Whereas the artist has a specific message or expression that we see and consume, it could be that the crowd, interprets, sees, or understand this ‘piece of art differently and (somewhat) changes the intended creativity. (You see this more with visual art than with performing art, as one is ingested through the eye, the other the ear.)
Meanwhile, popular hosts, media stars, and or influencers can have a significant impact on the original art, depending on how they see, understand, or digest it, and when sharing with their ‘26 million’ followers on one of the social media platforms, the comment, upload or distribution could have a cultural impact – where this interpretation overshadows the original art.
Do not underestimate The Crowd, the followers, the masses, they create not only media sensations, viral videos but also trends, and collectively The Crowd wins. Depending on the ‘brand’ of the artist, the crowd (and their culture) may ‘hands down’ beat the artist and their art.
This leads me to address Digital Art and the fact that there are now actually two Art Markets.
The Original Art Market:
The art market is the marketplace of buyers and sellers trading in commodities, services, and works of art. Moreover, the market is not transparent; private sales data is not systematically available, and private sales represent about half of the market transactions.
Transactions used to be exclusively by galleries large and small, though online sales are a reality:
In 2019, online art sales amounted to approximately 4.82 billion U.S. dollars, up by four percent over the previous year. Worldwide, the estimated value of the online art market is forecast to reach a total of 9.32 billion U.S. dollars by 2024. (© Statista GmbH Hamburg, Germany 2021)
The Digital Art Market
Next, Digital Art and Non-Fungible Tokens (NFT’s) are taking center stage. Moreover, they are going mainstream and even the famous auction houses are getting involved. Did you know that
“Everyday — The First 5000 Days,” by the artist known as Beeple, set a record for digital artwork in a sale at Christie’s. The piece of art sold during an online auction for $69.3 Million!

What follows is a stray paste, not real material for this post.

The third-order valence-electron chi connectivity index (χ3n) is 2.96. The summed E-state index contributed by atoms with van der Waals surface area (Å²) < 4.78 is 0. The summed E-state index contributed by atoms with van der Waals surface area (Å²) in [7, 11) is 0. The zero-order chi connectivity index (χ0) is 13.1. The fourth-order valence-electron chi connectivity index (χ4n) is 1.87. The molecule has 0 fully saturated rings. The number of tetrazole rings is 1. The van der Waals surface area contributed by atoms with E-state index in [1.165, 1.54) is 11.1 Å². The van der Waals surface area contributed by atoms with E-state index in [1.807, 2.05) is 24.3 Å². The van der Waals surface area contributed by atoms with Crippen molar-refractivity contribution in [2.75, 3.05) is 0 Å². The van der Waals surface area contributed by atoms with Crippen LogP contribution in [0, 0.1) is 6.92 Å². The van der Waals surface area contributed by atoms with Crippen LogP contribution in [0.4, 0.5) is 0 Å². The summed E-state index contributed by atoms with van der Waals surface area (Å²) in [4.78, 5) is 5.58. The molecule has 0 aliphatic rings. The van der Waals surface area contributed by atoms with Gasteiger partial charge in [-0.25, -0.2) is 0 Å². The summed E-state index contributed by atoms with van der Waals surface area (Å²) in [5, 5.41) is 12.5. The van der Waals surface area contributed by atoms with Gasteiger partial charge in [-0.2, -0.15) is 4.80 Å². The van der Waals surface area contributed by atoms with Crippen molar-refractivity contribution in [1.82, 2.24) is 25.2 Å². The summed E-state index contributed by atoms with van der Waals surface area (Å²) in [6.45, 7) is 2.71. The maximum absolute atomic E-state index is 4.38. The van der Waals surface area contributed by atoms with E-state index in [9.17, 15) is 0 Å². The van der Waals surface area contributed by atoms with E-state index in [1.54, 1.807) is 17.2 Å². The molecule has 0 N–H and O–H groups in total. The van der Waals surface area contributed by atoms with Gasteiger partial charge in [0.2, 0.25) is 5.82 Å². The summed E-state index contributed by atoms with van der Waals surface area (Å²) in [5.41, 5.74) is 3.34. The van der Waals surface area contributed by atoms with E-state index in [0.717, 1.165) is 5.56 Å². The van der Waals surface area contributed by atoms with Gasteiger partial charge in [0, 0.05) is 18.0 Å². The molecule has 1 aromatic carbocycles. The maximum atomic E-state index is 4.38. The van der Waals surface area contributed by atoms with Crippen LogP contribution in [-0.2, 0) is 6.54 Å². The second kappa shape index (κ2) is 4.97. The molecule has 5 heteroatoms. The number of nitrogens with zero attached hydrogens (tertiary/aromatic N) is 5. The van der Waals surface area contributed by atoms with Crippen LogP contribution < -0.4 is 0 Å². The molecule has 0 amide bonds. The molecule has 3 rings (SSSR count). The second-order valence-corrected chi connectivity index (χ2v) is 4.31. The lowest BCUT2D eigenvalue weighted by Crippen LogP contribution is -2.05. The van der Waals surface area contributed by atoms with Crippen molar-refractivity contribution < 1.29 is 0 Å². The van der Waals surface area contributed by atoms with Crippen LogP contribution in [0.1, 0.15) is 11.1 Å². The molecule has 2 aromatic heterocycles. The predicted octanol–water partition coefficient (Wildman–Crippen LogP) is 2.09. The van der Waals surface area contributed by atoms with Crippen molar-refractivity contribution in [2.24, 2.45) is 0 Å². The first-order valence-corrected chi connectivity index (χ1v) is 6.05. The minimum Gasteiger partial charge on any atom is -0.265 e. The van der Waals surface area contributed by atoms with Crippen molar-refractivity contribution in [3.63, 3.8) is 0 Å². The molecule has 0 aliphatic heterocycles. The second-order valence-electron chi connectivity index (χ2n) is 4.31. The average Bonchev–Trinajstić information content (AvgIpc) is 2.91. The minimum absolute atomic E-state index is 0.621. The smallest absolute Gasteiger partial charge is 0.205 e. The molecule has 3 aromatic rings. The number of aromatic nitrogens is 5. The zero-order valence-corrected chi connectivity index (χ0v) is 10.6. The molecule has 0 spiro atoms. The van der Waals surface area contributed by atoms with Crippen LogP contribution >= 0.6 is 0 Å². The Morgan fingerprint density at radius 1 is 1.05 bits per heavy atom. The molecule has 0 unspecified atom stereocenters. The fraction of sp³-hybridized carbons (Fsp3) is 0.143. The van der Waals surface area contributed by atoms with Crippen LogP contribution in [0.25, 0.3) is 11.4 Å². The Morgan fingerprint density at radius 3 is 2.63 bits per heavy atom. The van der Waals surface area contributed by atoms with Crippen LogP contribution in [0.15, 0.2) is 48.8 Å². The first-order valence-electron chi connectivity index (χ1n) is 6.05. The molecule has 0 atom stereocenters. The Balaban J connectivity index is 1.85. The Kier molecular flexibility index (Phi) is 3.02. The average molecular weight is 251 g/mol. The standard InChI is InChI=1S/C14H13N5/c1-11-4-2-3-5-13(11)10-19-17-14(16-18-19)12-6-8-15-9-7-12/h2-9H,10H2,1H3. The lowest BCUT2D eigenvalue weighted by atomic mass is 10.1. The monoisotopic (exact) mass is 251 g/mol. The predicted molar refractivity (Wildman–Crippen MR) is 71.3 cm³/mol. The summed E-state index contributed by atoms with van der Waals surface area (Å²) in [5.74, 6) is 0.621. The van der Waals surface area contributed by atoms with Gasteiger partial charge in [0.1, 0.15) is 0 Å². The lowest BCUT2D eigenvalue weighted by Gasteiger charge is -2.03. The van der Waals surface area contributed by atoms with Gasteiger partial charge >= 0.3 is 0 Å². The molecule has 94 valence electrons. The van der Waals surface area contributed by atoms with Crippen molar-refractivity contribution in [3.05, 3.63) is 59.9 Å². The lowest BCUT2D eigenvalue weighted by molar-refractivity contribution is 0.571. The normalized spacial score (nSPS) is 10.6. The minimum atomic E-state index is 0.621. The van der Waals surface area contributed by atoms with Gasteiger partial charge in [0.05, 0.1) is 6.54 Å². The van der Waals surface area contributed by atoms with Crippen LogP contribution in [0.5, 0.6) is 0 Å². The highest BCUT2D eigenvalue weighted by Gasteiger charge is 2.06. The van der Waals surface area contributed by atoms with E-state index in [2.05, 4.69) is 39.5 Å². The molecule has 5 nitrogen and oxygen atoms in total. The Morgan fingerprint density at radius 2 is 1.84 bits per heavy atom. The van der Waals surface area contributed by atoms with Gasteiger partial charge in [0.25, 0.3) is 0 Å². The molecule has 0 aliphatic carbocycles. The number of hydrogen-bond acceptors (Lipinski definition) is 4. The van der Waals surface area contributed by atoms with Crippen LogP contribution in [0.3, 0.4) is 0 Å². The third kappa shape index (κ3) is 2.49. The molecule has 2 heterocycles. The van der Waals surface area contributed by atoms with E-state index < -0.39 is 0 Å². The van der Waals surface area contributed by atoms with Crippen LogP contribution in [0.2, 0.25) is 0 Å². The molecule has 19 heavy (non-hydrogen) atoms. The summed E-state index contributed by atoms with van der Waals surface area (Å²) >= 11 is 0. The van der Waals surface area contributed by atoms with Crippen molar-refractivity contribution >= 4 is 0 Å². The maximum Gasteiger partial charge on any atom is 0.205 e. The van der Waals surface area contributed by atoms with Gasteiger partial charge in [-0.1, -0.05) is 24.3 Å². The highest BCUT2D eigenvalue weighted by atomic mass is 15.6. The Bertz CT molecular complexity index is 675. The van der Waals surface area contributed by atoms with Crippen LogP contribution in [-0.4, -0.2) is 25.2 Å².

(Reyburn, 2021, NYT Published March 11, 2021, Updated March 25, 2021, Source: JPG File Sells for $69 Million, as ‘NFT Mania’ Gathers Pace)
The buyer did not come with Yen, Euros, or US Dollars, they paid with cryptocurrency (so who knows what that is worth in today’s terms), still, this sale ‘shook the world’, immediately being valued higher than a van Gogh, Monet or Delacroix. The point being, what used to be the ‘elite of elites; the absolute top painters, pure name droppers, or when considering value and valuation it was immediately overshadowed (in sales price) by Digital Art. Obviously, money is not worth as much as it used to be, still, Digital Art and NFT’s are fetching prices that are‘ out of this universe!’
This New Media is something you should not dismiss, and NFT’s should likely also be considered as an asset class in your (investment) portfolio. I highly suggest you read up on it, just like streaming platforms will not go away, neither will Digital Art or NFT’s.
Want to read more about it? An excellent article by Marie Chantel entitled: What is Digital Art? Definition and Scope of the New Media can be found here: https://medium.com/digital-art-weekly/what-is-digital-art-definition-and-scope-of-the-new-media-f645058cfd78 (Chantel, 2018
for DANAE, danae.io)
To read up more about NFT’s, consider:
NFTS ARE IGNITING A DIGITAL ART EXPLOSION– HERE’S HOW
An intro to the acronym you’ve been seeing all over your Twitter feed. (By cryptokid901 – for Alternative Press April 6, 2021)
I think we can all agree on a few things, culture and art both shape our world, personally, privately, emotionally, psychologically, financially and in so many more ways. It is not really whether culture impacts art or art impacts culture, it is the fact that both exist, and we are all the better for it. Truly our souls yearn for expression; expressions by artists individually as well as expressions by the crowd, collectively, we need these shapes, colors, designs, materials, notes, moves, and thoughts to get through life. Imagine your apartment, house, or condo without art, walking into office buildings without art, or entering an office without art, it is stale and sends an immediate message to our brain, what kind of an organization you are dealing with. You want colors, you want to design, you want something that is welcoming, in more than one way. The importance of art cannot be described or celebrated enough, especially its healing powers. Art these days is also prescribed by physicians, instead of pills it is now ‘tickets to go to the museum.’ Data shows that all ‘patients’ greatly improved after the visits.